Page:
Fears About Economy Increase
Saturday, January 12, 2008
Major banks and mortgage companies yesterday sharply accelerated an industry consolidation that is set to change the landscape of American lending, while a convergence of events exposed fresh worries about the U.S. economy.
New indications emerged yesterday that the spiraling subprime mortgage crisis is spreading from home loans to credit cards, potentially engulfing a far broader segment of Americans. At the same time, the U.S. trade deficit soared to a 14-month high, fueled by soaring oil prices.
And rising concern that U.S. investment houses, particularly Merrill Lynch, may yet suffer far greater losses, helped set up a wide market sell-off.
Echoing the heightened concern, Treasury Secretary Henry M. Paulson Jr. said yesterday that the U.S. economy had slowed "rather materially" at the end of 2007 and that "time is of the essence" in launching an economic stimulus package to stave off a recession.
Meanwhile, a broad shake-up of the U.S. lending industry is speeding up. Bank of America agreed yesterday to buy the troubled Countrywide Financial for $4 billion, a bargain-basement price for the nation's largest mortgage lender, which, analysts said, could have even more substantial mortgage-related losses ahead.
"There are signs" that the economy "is slowing down fairly rapidly," Paulson told Bloomberg Television. Congressional Democrats have promised to work with the Bush administration to pass a series of economic measures meant to boost consumer confidence and fend off a sharp downturn, perhaps including tax rebates for low- and middle-income Americans and tax cuts and other fiscal measures to boost investment. "If something were to be done here, I think the focus would be on something that's temporary and that could get done and make a difference soon," Paulson said.
Some saw the rescuing of Countrywide from possible bankruptcy, as well as news that J.P. Morgan Chase is in "very early talks" with about a half-dozen regional banks, including Washington Mutual of Seattle, as evidence of a much-needed consolidation that in the long run could fortify the lending industry and eventually ease the nation's credit crunch.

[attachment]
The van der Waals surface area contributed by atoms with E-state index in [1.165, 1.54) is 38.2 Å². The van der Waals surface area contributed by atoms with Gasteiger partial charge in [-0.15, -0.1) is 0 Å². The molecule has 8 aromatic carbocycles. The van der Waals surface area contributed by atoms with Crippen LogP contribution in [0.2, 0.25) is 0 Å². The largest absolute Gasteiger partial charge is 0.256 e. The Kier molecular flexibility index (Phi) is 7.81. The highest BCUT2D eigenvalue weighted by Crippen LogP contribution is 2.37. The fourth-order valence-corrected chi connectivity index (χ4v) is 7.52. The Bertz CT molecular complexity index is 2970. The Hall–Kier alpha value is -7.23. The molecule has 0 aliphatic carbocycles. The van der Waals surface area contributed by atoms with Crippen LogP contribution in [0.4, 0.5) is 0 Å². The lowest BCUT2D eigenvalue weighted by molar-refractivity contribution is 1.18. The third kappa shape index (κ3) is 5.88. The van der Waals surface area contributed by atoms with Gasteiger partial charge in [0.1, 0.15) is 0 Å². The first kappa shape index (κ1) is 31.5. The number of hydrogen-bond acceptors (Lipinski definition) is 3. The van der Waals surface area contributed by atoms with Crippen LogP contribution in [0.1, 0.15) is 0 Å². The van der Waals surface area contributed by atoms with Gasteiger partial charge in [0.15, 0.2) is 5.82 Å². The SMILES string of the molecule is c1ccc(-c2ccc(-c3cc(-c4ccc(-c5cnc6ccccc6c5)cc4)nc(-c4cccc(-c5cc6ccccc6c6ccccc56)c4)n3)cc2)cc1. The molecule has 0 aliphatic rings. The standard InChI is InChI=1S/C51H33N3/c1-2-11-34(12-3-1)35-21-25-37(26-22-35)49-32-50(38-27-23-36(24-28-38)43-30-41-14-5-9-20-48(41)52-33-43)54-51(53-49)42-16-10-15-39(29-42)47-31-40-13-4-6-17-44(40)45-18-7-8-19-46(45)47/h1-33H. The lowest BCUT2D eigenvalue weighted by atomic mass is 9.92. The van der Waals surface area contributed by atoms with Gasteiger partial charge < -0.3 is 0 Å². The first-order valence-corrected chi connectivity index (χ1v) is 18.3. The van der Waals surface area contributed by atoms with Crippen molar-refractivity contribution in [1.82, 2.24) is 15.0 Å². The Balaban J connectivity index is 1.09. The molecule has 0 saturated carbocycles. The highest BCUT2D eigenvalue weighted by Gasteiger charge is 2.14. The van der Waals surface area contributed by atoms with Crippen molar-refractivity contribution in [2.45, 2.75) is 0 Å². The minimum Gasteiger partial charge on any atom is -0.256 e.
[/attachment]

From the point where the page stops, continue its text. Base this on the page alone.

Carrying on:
At best, however, that dawn remains some ways off. Economists said the market drop yesterday signals that Wall Street is increasingly betting on a recession and failed to respond to vows by Federal Reserve Chairman Ben S. Bernanke that the central bank would act aggressively to prevent one.
The Dow Jones industrial average of 30 blue-chip stocks plunged 246.79, or 1.9 percent, to 12,606.30. The Standard & Poor's 500-stock index, a broader market measure, lost 19.31, or 1.4 percent, to 1401.02. The tech-heavy Nasdaq composite index declined 48.58, or 2 percent, to 2439.94.
"I almost feel like we're in the first innings of a bear market," said Jim Herrick, director of equity trading at Robert W. Baird. "It's really hard to see the light at the end of the tunnel."
Jitters were also stirred by a New York Times report that Merrill Lynch may take a $15 billion write-down when it reports earnings next week, exceeding the $12 billion that had been predicted. In addition, American Express shares shed 10.1 percent of their value after the company warned that it would take a charge of $440 million in the fourth quarter, in part to cover higher delinquencies.
As companies continue to be squeezed in the credit crunch, the landscape for financial institutions has increasingly become a matter of survival of the fittest. Wobbling mortgage lenders are searching for bailouts, and banks relatively unscathed by deteriorating mortgage assets are cautiously looking for discounted takeover targets.